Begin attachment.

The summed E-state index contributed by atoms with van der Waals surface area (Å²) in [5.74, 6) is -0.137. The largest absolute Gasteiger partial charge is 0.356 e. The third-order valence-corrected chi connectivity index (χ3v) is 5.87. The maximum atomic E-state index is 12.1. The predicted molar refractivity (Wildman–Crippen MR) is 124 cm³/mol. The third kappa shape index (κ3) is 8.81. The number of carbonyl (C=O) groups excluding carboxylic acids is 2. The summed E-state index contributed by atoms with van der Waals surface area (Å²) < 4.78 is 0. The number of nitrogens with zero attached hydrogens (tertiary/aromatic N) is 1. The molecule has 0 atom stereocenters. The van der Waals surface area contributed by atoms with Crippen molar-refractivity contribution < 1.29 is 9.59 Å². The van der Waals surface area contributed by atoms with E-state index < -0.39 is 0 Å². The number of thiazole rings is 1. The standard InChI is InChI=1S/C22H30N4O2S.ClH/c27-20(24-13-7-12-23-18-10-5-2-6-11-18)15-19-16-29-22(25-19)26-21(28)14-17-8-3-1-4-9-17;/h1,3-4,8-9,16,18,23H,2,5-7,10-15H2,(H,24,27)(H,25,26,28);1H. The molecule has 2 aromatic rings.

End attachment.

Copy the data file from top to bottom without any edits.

The summed E-state index contributed by atoms with van der Waals surface area (Å²) in [5.74, 6) is -0.137. The largest absolute Gasteiger partial charge is 0.356 e. The third-order valence-corrected chi connectivity index (χ3v) is 5.87. The maximum atomic E-state index is 12.1. The predicted molar refractivity (Wildman–Crippen MR) is 124 cm³/mol. The third kappa shape index (κ3) is 8.81. The number of carbonyl (C=O) groups excluding carboxylic acids is 2. The summed E-state index contributed by atoms with van der Waals surface area (Å²) < 4.78 is 0. The number of nitrogens with zero attached hydrogens (tertiary/aromatic N) is 1. The molecule has 0 atom stereocenters. The van der Waals surface area contributed by atoms with Crippen molar-refractivity contribution < 1.29 is 9.59 Å². The van der Waals surface area contributed by atoms with E-state index < -0.39 is 0 Å². The number of thiazole rings is 1. The standard InChI is InChI=1S/C22H30N4O2S.ClH/c27-20(24-13-7-12-23-18-10-5-2-6-11-18)15-19-16-29-22(25-19)26-21(28)14-17-8-3-1-4-9-17;/h1,3-4,8-9,16,18,23H,2,5-7,10-15H2,(H,24,27)(H,25,26,28);1H. The molecule has 2 aromatic rings.